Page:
Cross River Rail breaks through at Roma Street

Minister for Transport and Main Roads The Honourable Mark Bailey

Cross River Rail breaks through at Roma Street

The first of Cross River Rail’s two massive Tunnel Boring Machines has broken through a rock wall into the huge underground cavern beneath Roma Street.

Transport and Main Roads Minister Mark Bailey said Cross River Rail’s future Woolloongabba and Roma Street stations, key to securing the 2032 Olympics, were now connected by a tunnel that ran beneath the Brisbane River and CBD.

“Everything about Cross River Rail is big, but this is the biggest milestone yet for this transformation project which is an important part of the Palaszczuk Government’s COVID-19 Economic Recovery Plan,” Mr Bailey said.

“Having this tunnel stretch more than two-and-a-half kilometres from the future Woolloongabba station all the way to Roma Street is a really tangible reminder of just how transformational this project will be for Queenslanders travelling to, from and through Brisbane in the future.

“The fact that a proposed indoor arena at Roma Street would likely join The Gabba as a key venue for the 2032 Olympic and Paralympic Games makes the milestone even more special.

“The very same section of tunnel, that this 1350-tonne mega machine has just finished excavating, will be used in the future to take sports fans between athletics and swimming events during the Games.

“With 14 active worksites already underway, Cross River Rail is a perfect example of how we’re getting Olympics ready.

“Sadly, many worksites in other parts of the Australia have shut down because of the COVID-19 threat, but this mega project is still surging ahead thanks to Queensland’s strong health response.

“Pumping more than $4 million a day into the economy, this critical project is helping drive Queensland’s economic recovery from COVID-19

“When trains start running through the twin tunnels in 2025, more than 7700 workers, including 450 trainees and apprentices can boast they had a hand in building the project which will re-define peoples journeys across SEQ and into parts of the inner city.

“Already, more than 2900 people have worked on the project since it started, including more than 370 directly involved in tunnelling.”

Mr Bailey said additional health and safety measures had allowed workers to stay on the job throughout lockdown.

“We know it’s been a tough time for South East Queensland during lockdown, but it hasn’t slowed our crews under and on the ground.

“We put additional safety measures in place, including segregated work teams with work ‘zones’, only project critical face-to-face meetings occurring, strong social distancing measures, and all non-essential travel between or to site ceasing.”

Meanwhile, Mr Bailey also announced further upgrades were slated at Roma Street station following a decision to keep the Inner Northern Busway (INB) at Roma Street on its current alignment.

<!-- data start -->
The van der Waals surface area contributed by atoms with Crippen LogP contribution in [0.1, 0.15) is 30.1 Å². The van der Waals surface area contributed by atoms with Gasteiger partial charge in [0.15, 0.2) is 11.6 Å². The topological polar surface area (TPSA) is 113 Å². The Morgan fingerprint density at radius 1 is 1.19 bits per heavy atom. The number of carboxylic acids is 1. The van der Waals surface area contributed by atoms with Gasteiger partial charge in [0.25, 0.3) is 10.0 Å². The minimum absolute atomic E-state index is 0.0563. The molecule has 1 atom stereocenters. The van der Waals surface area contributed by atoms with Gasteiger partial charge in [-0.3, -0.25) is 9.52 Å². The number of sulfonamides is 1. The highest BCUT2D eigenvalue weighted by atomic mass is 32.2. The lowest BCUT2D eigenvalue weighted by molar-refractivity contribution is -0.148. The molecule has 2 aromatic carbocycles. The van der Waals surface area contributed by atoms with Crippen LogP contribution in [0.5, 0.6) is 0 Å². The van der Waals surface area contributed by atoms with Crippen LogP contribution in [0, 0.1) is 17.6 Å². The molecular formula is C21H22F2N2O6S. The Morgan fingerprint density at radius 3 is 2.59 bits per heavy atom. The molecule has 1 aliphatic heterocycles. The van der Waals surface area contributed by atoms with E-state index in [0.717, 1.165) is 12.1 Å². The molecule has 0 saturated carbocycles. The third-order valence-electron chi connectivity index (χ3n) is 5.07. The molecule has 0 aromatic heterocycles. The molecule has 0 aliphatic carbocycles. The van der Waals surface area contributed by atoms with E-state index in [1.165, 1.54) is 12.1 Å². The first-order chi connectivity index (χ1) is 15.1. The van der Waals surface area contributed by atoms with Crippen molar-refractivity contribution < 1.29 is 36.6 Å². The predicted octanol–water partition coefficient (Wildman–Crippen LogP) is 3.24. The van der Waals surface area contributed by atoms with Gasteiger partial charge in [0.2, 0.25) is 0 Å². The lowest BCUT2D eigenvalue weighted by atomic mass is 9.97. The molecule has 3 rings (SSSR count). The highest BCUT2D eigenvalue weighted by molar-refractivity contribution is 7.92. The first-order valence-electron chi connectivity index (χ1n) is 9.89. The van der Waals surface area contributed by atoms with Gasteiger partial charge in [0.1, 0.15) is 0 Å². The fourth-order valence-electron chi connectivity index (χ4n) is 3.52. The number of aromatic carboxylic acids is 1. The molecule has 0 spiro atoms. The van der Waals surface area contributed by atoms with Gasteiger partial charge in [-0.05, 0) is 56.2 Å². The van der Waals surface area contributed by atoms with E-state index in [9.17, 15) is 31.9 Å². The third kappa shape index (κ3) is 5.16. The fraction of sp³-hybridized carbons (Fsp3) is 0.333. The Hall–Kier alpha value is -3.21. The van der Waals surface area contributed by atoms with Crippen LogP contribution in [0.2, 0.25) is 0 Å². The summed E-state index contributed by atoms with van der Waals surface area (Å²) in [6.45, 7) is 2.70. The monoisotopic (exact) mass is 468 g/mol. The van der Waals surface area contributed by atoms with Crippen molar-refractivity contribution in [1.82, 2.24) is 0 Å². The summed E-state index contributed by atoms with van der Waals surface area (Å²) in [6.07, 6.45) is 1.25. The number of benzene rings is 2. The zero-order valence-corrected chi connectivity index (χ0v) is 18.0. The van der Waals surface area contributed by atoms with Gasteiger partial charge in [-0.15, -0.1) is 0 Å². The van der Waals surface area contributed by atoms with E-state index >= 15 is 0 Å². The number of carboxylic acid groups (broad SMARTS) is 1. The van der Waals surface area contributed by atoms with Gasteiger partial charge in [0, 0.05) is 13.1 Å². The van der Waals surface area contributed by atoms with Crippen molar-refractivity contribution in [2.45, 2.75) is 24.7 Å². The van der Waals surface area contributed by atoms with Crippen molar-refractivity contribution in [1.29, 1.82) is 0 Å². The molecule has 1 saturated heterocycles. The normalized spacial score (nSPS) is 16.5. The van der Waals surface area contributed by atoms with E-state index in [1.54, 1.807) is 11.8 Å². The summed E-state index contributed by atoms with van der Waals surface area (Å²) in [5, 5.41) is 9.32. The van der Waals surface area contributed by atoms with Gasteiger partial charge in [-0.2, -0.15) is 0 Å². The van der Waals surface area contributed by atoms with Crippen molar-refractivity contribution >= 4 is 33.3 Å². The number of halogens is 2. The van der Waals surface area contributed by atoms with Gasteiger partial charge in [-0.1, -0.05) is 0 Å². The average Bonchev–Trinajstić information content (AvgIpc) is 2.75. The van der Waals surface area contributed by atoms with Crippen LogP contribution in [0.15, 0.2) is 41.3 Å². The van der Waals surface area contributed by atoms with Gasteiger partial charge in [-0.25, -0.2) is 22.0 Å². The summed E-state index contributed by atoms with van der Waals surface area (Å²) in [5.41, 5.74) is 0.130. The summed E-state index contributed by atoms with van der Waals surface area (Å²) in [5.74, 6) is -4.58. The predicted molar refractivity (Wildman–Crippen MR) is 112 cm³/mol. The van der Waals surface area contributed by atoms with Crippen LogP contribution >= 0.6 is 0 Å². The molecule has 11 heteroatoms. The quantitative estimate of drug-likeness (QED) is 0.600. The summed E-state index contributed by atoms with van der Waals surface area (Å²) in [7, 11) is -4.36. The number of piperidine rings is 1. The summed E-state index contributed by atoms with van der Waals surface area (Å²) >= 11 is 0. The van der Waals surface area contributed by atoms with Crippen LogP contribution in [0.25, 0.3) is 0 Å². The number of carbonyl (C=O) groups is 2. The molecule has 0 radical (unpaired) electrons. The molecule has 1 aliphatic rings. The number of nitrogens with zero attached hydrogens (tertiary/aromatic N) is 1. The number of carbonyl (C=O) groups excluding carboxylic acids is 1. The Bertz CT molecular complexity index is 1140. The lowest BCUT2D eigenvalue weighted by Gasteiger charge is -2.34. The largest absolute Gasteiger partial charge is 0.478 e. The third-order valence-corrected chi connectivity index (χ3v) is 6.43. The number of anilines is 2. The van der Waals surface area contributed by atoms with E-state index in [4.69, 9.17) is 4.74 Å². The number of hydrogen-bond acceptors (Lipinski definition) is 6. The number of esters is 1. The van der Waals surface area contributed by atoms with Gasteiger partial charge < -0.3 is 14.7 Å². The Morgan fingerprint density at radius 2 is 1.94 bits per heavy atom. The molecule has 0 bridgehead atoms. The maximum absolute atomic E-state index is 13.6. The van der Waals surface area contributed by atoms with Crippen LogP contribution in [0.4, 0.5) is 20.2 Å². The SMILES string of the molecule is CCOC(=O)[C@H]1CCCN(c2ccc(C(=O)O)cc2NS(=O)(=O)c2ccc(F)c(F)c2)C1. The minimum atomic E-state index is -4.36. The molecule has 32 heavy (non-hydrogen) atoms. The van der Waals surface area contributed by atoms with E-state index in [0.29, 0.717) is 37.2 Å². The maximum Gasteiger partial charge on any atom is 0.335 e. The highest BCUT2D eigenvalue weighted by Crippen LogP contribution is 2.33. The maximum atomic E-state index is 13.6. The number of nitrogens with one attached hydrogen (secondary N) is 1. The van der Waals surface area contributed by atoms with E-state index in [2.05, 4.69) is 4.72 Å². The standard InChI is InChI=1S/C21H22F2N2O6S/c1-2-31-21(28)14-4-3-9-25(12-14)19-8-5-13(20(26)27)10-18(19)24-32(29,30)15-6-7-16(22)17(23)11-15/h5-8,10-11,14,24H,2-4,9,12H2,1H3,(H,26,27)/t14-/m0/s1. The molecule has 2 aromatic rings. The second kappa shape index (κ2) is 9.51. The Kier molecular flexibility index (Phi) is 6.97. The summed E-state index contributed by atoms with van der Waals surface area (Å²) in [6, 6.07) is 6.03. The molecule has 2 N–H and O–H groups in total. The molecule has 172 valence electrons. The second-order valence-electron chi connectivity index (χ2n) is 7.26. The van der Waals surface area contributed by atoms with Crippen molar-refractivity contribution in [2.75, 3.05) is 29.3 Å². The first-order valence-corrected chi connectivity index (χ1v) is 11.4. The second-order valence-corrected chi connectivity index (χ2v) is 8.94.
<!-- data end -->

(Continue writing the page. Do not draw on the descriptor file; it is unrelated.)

“We’d initially proposed putting the busway underground, but further assessment and consultation with the property sector showed commuters were more likely to change between above ground bus and rail services rather than the rail services arriving underground, and that leaving the INB at grade would not compromise future development in the precinct,” he said.

“As part of the Roma Street Station rebuild, we’ll therefore upgrade the busway, including extending the length of bus Platform 1, and refurbish the existing subway that connects all 10 of Roma Street’s above ground platforms,

“Those refurbishments will bring it in line with the look and feel of the new underground station and the main station plaza, which will be a win for commuters and a better value for money outcome.”

Mr Bailey said TBM Merle was also expected to breakthrough at Roma Street in the coming weeks, with both continuing through to the project’s northern portal at Normanby and emerging by the end of the year.

To track Cross River Rail’s TBMs, visit the project’s website.

Roma Street breakthrough fast facts:

  • TBM Else launched from the Woolloongabba site in early 2021 and tunnelled 2,580 metres beneath the Brisbane River and CBD before breaking through at Roma Street;
  • The Roma Street cavern is 280-metres long and about 15 metres high;
  • About 91,000 cubic metres of spoil was excavated from the cavern ahead of TBM Else’s arrival – equivalent to more than 36 Olympic-sized swimming pools;
  • TBM Else excavated around 105,000 cubic metres of spoil between Woolloongabba and Roma Street, while between them both TBMs will generate 315,000 cubic metres of spoil as they make way for Cross River Rail’s twin tunnels;
  • Each TBM weighs 1,350 tonnes and is 165 metres long;
  • A crew of up to 15 people work in a TBM at any one time;
  • TBMs work at a rate of 20 to 30 metres per day;
  • TBMs excavate the bulk (about 3.8km) of Cross River Rail’s 5.9km of twin tunnels;
  • The TBMs will install over 27,000 concrete segments weighing 4.2 tonnes each along the tunnel walls as they go;
  • The two TBMs are named in honour of two ground breaking Queensland women – trailblazing engineer Else Shepherd AM and pioneering feminist Merle Thornton AM.
  • Enhancements as part of the Roma Street rebuild will include:
    • extending the length of the new busway Platform 1;
    • upgrading architectural finishes of existing Platform 2 to complement new Platform 1;
    • modernising existing Roma Street subway’s finishes to a similar standard to the new Cross River Rail station;
    • new temporary finishes to busway wall facing Roma Street.

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